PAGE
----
The answer is: It makes no difference.
The WA succeeded in two important areas and maybe in a third as well. It succeeded first of all in convincing a bunch of other central banks to join the Europeans and the ECB in limiting their gold sales. It then succeeded in putting an absolute floor under the fiat-gold ratio (what is usually called the "price" of gold). It succeeded in lifting gold out of its doldrums under a purely dollar-based world currency regime, and finally its crowning achievement was in controlling and managing the subsequent inexorable rise of that self-same gold-fiat ratio.
Okay, that's four, but so what? You get the point.
So, was it then a move to free gold from its dollar-shackles - or was it a central bankers' ploy to control gold and prevent a catastrophic blow-off?
The answer is - yes.
Central bankers do hate gold, but there is one thing they hate even more: losing control for good.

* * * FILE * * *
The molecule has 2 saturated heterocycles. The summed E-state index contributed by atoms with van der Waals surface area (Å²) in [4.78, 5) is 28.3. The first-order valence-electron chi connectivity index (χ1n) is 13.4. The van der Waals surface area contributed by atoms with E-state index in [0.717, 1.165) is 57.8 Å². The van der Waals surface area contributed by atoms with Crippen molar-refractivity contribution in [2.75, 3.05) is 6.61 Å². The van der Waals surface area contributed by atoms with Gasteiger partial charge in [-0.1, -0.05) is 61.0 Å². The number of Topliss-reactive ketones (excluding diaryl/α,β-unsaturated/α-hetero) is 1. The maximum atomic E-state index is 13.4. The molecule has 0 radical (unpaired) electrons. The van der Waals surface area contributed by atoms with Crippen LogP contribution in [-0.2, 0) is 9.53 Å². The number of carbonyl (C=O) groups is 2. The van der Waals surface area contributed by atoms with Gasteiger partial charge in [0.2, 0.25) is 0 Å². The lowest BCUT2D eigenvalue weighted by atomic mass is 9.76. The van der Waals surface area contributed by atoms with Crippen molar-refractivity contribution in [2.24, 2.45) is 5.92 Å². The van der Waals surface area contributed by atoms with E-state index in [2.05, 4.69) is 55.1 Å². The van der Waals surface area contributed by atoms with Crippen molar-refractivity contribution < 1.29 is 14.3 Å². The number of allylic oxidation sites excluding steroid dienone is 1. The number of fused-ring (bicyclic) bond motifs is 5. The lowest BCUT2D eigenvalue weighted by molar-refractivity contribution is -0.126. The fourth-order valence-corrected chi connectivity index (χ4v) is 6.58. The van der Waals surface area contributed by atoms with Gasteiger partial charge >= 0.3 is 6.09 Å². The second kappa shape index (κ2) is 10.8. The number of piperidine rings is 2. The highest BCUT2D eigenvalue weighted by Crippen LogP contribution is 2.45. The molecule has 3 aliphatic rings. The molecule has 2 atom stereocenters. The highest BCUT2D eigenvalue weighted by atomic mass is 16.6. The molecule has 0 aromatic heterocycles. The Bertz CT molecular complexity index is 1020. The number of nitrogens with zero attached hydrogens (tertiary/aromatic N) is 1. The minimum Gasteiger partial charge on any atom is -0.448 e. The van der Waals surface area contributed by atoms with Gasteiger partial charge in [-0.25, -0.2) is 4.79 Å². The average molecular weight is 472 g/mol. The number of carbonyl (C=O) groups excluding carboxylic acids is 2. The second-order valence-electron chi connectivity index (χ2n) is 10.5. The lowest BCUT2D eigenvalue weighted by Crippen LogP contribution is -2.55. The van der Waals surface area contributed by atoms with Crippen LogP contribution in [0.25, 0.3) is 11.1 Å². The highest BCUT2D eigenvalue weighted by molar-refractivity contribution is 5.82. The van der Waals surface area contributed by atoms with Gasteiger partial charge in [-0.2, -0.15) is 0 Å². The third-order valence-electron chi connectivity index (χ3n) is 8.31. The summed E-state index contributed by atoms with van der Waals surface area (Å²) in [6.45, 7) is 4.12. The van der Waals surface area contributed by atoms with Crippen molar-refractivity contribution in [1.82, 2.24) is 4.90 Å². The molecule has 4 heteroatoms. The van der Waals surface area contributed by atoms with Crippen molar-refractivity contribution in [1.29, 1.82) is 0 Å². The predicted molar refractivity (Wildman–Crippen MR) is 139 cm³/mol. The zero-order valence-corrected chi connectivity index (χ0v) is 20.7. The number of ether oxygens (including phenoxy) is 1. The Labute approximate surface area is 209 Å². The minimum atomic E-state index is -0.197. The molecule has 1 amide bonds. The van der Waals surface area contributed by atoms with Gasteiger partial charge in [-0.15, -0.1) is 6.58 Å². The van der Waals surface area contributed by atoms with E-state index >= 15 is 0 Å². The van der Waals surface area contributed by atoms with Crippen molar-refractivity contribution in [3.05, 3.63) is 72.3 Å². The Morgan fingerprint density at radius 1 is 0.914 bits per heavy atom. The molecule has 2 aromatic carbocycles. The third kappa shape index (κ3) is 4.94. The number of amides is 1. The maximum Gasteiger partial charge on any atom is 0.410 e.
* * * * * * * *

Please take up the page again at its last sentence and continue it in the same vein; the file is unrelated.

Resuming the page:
Faking a low gold-fiat ratio gives them a lot of control - but it puts them at risk, because history has shown that gold isn't easily controlled for long. Some of them are obviously smarter than others, so they foresaw that and convinced the others to follow along.
Better to give up some control than to lose all of it, forever.
So, here we are now. Gold seems to have passed the $500 hurdle most successfully, but what is happening?
When gold was nearing the $300 level there was a lot of excitement in the gold world. When it surpassed the $400 level the excitement got even bigger, but then came the big slump of 2004 when it went back below that level again for the better part of the first half of the year. Back then everybody thought that "the big five-oh-oh" would completely blow the top off of this thing, and we would shoot straight up to a thousand or so.